How to Choose a Sweet Spot for Studying

Metro Editorial
Posted

As school continues on in full swing, school-aged kids across the country are spending their afternoons doing homework instead of lounging around the house like they would during summer vacation. While home might be the ideal spot to spend lazy summer afternoons, it's often not ideal for doing homework or working on other school projects.

However, finding a study spot does not have to involve packing the kids into the car and heading to the nearby public library. In fact, parents can create the ideal study spot right at home.

* Make the room available at all times. First and foremost, a study spot needs to be available to kids every day. If Mom or Dad has a home office and travel two or three days a week, that's still not an ideal spot for studying, as Mom and Dad will be working in the home office themselves whenever they're not out on the road. When choosing a study spot, be sure to look for a place in the home that's available to kids at all times, not just certain days of the week.

* Look for a distraction-free zone. Today's kids have more to distract them than ever before. Computers, video games, television, and even cellular phones can all keep kids from making the most of their study time. Look for a spot in the home that's devoid of distraction. It should be a place where the television cannot be heard and kids won't have access to phones, video games or other items that might make it hard to concentrate on schoolwork.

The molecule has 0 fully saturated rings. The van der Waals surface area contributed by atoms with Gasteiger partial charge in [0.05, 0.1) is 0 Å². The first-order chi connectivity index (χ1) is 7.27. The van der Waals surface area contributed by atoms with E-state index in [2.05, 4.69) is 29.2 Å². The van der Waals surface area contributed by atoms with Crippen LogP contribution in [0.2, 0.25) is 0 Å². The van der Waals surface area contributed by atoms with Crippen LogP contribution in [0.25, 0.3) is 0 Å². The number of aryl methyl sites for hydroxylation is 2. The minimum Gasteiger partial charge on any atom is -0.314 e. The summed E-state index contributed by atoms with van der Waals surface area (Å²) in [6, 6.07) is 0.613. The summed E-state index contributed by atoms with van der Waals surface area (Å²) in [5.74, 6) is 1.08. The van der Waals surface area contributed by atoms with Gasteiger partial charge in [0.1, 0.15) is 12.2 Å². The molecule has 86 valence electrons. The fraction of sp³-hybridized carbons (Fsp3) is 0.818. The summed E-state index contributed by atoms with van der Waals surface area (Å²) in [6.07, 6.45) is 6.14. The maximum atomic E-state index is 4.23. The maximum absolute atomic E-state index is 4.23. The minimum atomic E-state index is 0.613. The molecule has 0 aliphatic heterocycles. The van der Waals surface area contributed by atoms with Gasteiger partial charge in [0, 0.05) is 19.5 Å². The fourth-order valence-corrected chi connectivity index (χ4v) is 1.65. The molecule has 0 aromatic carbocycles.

* Don't make things too comfortable. While an uncomfortable chair can make it difficult to concentrate on studies, it can also be hard to focus when the environment is overly comfortable and accommodating. If kids like to study in their bedrooms, be sure to have desks in there. If there's nothing but a bed and a beanbag chair, kids are almost certain to spend more time napping than they are studying.

* Keep things on the bright side. Poorly lit rooms tend to make kids drowsy, which can make it more difficult to study and absorb information. When finding a study spot, if it's not possible to find a room that's naturally bright with sunlight, make sure the room is well lit with lamps or an overhead light fixture.

* Check the room's temperature. A study spot in the home should not be too cold or too hot. As any homeowner knows, some rooms in the home are colder than others, while some rooms feel like a sauna. When looking for a study spot, look for a room that is not extreme in either direction. One that provides a steady, comfortable temperature (room temperature, for instance) is better than a room that might get too cold in winter or prove too hot in early autumn.

Any of these scenarios would force kids to switch study spots during the school year, which could prove detrimental to study habits.